By Monday, Marty and the runt were being fed exclusively by syringe. The Porkies were starting to fight the bottle. And all of them were starting to sound congested. Fred took on the runt as his special project – it was a challenge to him to force the little guy to survive. I’d bend down to check on them, and the runt would have crawled off the heating pad, so I’d put him back on it. A while later, he’d have crawled off. Monday night, Fred took a long time feeding the runt and when we went to bed, he was feeling pretty hopeful that the runt would make it.
When I got up at 3:30 Tuesday morning, the runt was dead.
I had been expecting it, and I got teary-eyed, but wrapped him in a paper towel and set him aside to be buried later. Fred was disappointed when he came downstairs a while later, but all we could do was concentrate on the three remaining kittens.
At this point – or perhaps shortly after – all three were being fed via syringe. The problem with feeding via syringe (and with bottle feeding, for that matter), is that you can put the formula in their mouths, but some amount of it will dribble out one side or the other, and end up matted in their fur. So you can feed them a certain amount of food, but you really don’t know how much is actually going into them.
As Tuesday went on, Marty started to fade. He seemed to rally that evening at feeding time, but mid-morning on Wednesday, I did a periodic check (which I did approximately every five minutes) and found him dead. Again, I’d been sort of expecting it. At a certain point when you’re syringe feeding, you can put as much formula in their mouths as you want, but if they won’t swallow, you can’t force them to do so.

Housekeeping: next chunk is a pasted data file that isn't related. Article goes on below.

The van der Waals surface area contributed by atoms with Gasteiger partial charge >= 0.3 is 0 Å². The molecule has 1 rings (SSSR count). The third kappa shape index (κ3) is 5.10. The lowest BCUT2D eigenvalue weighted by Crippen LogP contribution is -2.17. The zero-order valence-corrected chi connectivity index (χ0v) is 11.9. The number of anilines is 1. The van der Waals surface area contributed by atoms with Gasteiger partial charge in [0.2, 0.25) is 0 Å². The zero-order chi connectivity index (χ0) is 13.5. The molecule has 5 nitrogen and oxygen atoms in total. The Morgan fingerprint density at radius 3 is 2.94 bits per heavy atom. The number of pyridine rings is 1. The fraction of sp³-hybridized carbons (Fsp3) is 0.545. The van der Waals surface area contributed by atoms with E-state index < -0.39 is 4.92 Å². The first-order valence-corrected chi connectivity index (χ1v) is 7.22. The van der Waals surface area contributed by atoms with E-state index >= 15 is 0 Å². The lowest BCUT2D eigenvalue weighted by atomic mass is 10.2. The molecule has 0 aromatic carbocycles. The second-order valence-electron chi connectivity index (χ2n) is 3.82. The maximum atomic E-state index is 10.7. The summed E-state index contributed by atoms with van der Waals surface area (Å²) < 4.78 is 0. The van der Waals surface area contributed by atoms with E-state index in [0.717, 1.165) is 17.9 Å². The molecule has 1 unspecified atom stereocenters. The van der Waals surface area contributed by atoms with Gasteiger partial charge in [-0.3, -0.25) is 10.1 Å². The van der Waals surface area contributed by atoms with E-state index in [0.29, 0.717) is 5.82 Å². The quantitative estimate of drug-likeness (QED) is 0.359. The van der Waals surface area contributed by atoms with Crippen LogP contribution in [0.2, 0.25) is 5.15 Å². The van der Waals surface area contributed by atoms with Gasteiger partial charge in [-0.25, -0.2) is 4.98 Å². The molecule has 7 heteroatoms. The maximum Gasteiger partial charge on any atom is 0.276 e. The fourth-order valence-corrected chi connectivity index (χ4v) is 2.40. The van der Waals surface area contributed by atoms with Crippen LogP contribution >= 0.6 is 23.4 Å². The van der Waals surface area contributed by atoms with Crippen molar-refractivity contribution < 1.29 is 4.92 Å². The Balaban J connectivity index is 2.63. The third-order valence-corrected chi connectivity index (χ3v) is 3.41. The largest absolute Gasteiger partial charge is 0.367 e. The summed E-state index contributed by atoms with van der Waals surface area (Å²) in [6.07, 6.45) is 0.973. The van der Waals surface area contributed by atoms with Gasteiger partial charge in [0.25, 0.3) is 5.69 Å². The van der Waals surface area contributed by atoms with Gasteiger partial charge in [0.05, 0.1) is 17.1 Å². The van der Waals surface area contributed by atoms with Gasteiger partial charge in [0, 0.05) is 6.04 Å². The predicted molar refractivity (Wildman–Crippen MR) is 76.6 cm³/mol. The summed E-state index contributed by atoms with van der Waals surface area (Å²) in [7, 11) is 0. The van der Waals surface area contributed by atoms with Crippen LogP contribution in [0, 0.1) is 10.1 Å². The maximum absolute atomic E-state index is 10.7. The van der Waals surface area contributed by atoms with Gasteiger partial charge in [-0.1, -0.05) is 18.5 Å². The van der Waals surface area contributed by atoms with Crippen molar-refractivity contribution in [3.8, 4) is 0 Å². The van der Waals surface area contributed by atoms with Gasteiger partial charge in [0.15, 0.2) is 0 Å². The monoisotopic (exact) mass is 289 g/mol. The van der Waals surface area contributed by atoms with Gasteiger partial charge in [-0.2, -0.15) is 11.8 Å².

I stepped up the feeding on the two remaining kittens, the Porkies – who were not nearly so round and porky as they had been when I first got them. They were raspy and lethargic, and I was spending half an hour feeding each of them, not to mention giving them antibiotics to help them fight the infection (and who knew how much of that they were actually swallowing?).
In the shower one day, I was thinking about the larger of the two Porkies, the one who seemed to have a bit of sass to him. He reminded me of a hamster, and I came up with the name Hamilton for him. Then I decided he needed more of a name, so decided his name would be Hamilton J. Porks III. And because you can’t just name ONE kitten, I named the other Jefferson Porks, Jr.
(It made me laugh, and I was so sleep deprived and worried that anything that made me laugh was a good thing. The names stuck.)
Thursday came, and Hamilton and Jefferson got weaker. They were eating less, they were eliminating less. Jefferson, in particular, was urinating very little, and it worried me. Fred called and asked if I’d thought about tube feeding.
I’d heard of tube feeding, but really – just the name is daunting, isn’t it? You have to thread a tube down the kitten’s throat into their stomach and push formula through a syringe and down the tube. It sounds like something I would inevitably mess up.
Fred directed me to a video of tube feeding. We discussed it. We decided against it.
The kittens grew weaker.
Fred arrived home from work, having stopped on the way home at a local area vet to pick up the supplies to tube feed. I was incredibly relieved. We got the formula warmed. He showed me how to pull the formula up through the tube into the feeding syringe. I got Jefferson, handed him over to Fred, and two minutes later we had a kitten with a full stomach.